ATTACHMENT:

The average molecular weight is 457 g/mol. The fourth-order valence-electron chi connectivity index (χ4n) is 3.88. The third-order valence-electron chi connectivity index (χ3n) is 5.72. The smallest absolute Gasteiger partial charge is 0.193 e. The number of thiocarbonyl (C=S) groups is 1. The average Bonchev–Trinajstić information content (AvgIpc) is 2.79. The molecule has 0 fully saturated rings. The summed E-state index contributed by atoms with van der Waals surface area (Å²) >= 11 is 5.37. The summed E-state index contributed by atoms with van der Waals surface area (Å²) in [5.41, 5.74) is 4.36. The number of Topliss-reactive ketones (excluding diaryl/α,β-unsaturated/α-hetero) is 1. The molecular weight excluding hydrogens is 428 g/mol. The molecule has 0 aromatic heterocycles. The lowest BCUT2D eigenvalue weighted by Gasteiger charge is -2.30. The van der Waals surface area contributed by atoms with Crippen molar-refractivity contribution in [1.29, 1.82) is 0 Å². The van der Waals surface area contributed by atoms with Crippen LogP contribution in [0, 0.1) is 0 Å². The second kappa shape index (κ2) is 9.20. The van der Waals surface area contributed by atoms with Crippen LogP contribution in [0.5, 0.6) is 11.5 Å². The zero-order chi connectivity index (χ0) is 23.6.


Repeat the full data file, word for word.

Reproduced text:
The average molecular weight is 457 g/mol. The fourth-order valence-electron chi connectivity index (χ4n) is 3.88. The third-order valence-electron chi connectivity index (χ3n) is 5.72. The smallest absolute Gasteiger partial charge is 0.193 e. The number of thiocarbonyl (C=S) groups is 1. The average Bonchev–Trinajstić information content (AvgIpc) is 2.79. The molecule has 0 fully saturated rings. The summed E-state index contributed by atoms with van der Waals surface area (Å²) >= 11 is 5.37. The summed E-state index contributed by atoms with van der Waals surface area (Å²) in [5.41, 5.74) is 4.36. The number of Topliss-reactive ketones (excluding diaryl/α,β-unsaturated/α-hetero) is 1. The molecular weight excluding hydrogens is 428 g/mol. The molecule has 0 aromatic heterocycles. The lowest BCUT2D eigenvalue weighted by Gasteiger charge is -2.30. The van der Waals surface area contributed by atoms with Crippen molar-refractivity contribution in [1.29, 1.82) is 0 Å². The van der Waals surface area contributed by atoms with Crippen LogP contribution in [0, 0.1) is 0 Å². The second kappa shape index (κ2) is 9.20. The van der Waals surface area contributed by atoms with Crippen LogP contribution in [0.5, 0.6) is 11.5 Å². The zero-order chi connectivity index (χ0) is 23.6.